One afternoon the squadron commander asked me to come into his office after I got down from a flight. I was the Operations Officer at the time; the number 2 guy in the squadron.
“Why are you pissed off at Pete S.?” he asked.
“I’m not pissed off at Pete S.” I replied.
“Well, he said you ‘flipped him off,'” came his retort.
For the very life of me, I had no clue what he was talking about. He must have sensed this, and went on, “Pete said you flipped him off as you passed the RSU (Runway Supervisory Unit.) Then it dawned on me – I did, ‘flip off’ Pete off – only I didn’t know it was Pete.
I don’t know why I ‘flipped off’ Pete; just seemed like the thing to do at the time. Some men just do that; and I must be one of them. We were taxing out, it was a gorgeous day, and the RSU guy, obviously Pete, just happened to look over. So, what the Hell? It happened.
After assuring our blessed “Dear Leader” that I wasn’t pissed off at Pete, I sought him out to tell him myself. He was okay with it, and nothing more was made of it. Did I modify my childish behavior? Not a chance; haven’t yet. It’s just (another) character defect of mine. One I am not willing, to give up, yet.
I really didn’t know who was in the RSU at that time; don’t think it would have mattered anyway. As it turned out, Pete was one of our “good guys.”
I first met him when he had to monitor a Check Section ground evaluation for a student going through our program. The kid getting the check was a guy who really didn’t want to be an IP. He had a girl friend back at Base X, and was just kinda going through the motions of the eval.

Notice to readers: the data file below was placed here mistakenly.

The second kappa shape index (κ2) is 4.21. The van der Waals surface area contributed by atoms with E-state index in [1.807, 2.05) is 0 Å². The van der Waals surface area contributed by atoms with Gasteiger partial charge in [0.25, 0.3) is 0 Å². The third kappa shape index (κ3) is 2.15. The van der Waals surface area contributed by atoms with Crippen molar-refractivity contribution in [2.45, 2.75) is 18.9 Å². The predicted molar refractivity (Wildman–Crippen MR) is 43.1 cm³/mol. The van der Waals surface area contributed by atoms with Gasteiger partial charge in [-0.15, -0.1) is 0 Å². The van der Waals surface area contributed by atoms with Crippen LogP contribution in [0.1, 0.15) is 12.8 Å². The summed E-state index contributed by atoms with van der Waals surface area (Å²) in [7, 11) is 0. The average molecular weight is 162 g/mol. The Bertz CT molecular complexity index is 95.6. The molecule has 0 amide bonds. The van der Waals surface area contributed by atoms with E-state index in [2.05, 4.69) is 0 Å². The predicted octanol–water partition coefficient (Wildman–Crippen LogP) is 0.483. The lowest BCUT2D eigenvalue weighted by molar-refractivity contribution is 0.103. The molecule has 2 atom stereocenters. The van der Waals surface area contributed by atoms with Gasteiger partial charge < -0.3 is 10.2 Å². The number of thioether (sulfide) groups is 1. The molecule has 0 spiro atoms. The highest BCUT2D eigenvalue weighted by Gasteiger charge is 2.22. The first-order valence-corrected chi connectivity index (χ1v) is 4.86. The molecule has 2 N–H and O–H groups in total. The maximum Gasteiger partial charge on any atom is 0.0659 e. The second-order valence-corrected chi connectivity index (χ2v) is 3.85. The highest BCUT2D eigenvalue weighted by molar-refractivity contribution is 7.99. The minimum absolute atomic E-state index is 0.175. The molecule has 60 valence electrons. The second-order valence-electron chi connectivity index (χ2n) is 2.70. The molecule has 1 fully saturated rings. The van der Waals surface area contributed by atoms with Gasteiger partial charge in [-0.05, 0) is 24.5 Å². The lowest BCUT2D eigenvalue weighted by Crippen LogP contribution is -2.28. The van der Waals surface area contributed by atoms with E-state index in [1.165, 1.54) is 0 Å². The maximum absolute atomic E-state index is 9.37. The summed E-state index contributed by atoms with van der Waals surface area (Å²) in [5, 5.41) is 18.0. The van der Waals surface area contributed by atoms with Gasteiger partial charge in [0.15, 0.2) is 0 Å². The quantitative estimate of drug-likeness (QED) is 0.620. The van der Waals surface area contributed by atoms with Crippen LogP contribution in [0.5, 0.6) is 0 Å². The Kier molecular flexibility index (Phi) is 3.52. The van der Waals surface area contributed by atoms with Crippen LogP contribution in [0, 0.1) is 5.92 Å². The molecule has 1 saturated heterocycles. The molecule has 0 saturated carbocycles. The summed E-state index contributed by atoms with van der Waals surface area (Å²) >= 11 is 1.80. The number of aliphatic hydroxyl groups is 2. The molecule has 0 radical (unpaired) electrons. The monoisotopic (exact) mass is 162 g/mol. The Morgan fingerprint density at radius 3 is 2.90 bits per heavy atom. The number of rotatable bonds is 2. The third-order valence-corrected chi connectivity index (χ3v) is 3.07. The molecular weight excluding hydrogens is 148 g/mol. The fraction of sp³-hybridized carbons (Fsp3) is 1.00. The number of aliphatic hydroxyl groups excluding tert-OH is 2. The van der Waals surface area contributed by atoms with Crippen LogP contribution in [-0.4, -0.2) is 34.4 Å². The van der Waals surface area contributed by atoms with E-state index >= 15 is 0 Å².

These evals were 2 hours long, with a 10-minute break in between. At “half time,” Pete came up to me and asked, “Why haven’t you smoked this guy yet, Sir? He is really stupid!” Although I very well could have, this was a “sensitive case,” and I had to continue. But it was good to see a new guy with a good head on his shoulders.
Many years later, I had an opportunity to take a check ride with Pete myself. He was an evaluator at Northwest Airlines, and I was having my very last check ride in the A-320 simulator. The check ride went pretty straight forward and with about a half-hour left, Pete asked me if there was anything I would like to do.
I had always wanted to try a “dead stick” landing in an airliner; and approach and landing without engines! So, Pete set me up about 30 miles from the field, 90 degrees off runway heading – to make it challenging – and cut me loose, without operating motors. What fun, and a lasting memory I will always cherish.
Half way down final approach I just happened to look down and see my hands on the throttles. Why? Had to chuckle to myself with that one! So I removed my hand, and continued the approach to an acceptable landing – on speed, about 1,500 feet down the runway. Of course the check ride ended there – no power to taxi in!
So, why did I “flip off” Pete? No idea, just seemed like the thing to do, at the time…